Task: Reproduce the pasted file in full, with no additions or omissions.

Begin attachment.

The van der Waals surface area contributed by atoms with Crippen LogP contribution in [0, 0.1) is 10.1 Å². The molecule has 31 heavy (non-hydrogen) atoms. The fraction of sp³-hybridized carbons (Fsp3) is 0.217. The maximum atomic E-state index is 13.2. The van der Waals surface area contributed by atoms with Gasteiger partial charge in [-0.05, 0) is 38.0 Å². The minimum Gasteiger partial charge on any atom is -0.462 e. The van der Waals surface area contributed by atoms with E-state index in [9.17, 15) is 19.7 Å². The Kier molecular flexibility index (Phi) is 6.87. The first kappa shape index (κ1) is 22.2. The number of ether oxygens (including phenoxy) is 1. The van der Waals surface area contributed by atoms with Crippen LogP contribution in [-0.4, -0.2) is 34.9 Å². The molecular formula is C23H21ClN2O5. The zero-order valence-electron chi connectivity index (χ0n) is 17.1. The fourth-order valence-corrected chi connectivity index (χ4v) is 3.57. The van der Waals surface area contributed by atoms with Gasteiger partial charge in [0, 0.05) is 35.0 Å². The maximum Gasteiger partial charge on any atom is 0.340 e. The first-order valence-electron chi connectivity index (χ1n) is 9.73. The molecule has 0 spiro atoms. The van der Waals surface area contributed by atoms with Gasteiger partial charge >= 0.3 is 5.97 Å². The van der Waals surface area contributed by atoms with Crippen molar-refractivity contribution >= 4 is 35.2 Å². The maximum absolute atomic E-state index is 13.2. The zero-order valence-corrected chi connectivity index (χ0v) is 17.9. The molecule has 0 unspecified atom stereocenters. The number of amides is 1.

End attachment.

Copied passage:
The van der Waals surface area contributed by atoms with Crippen LogP contribution in [0, 0.1) is 10.1 Å². The molecule has 31 heavy (non-hydrogen) atoms. The fraction of sp³-hybridized carbons (Fsp3) is 0.217. The maximum atomic E-state index is 13.2. The van der Waals surface area contributed by atoms with Gasteiger partial charge in [-0.05, 0) is 38.0 Å². The minimum Gasteiger partial charge on any atom is -0.462 e. The van der Waals surface area contributed by atoms with E-state index in [9.17, 15) is 19.7 Å². The Kier molecular flexibility index (Phi) is 6.87. The first kappa shape index (κ1) is 22.2. The number of ether oxygens (including phenoxy) is 1. The van der Waals surface area contributed by atoms with Crippen LogP contribution in [-0.4, -0.2) is 34.9 Å². The molecular formula is C23H21ClN2O5. The zero-order valence-electron chi connectivity index (χ0n) is 17.1. The fourth-order valence-corrected chi connectivity index (χ4v) is 3.57. The van der Waals surface area contributed by atoms with Gasteiger partial charge in [0, 0.05) is 35.0 Å². The maximum Gasteiger partial charge on any atom is 0.340 e. The first-order valence-electron chi connectivity index (χ1n) is 9.73. The molecule has 0 spiro atoms. The van der Waals surface area contributed by atoms with Gasteiger partial charge >= 0.3 is 5.97 Å². The van der Waals surface area contributed by atoms with Crippen molar-refractivity contribution >= 4 is 35.2 Å². The maximum absolute atomic E-state index is 13.2. The zero-order valence-corrected chi connectivity index (χ0v) is 17.9. The molecule has 0 unspecified atom stereocenters. The number of amides is 1.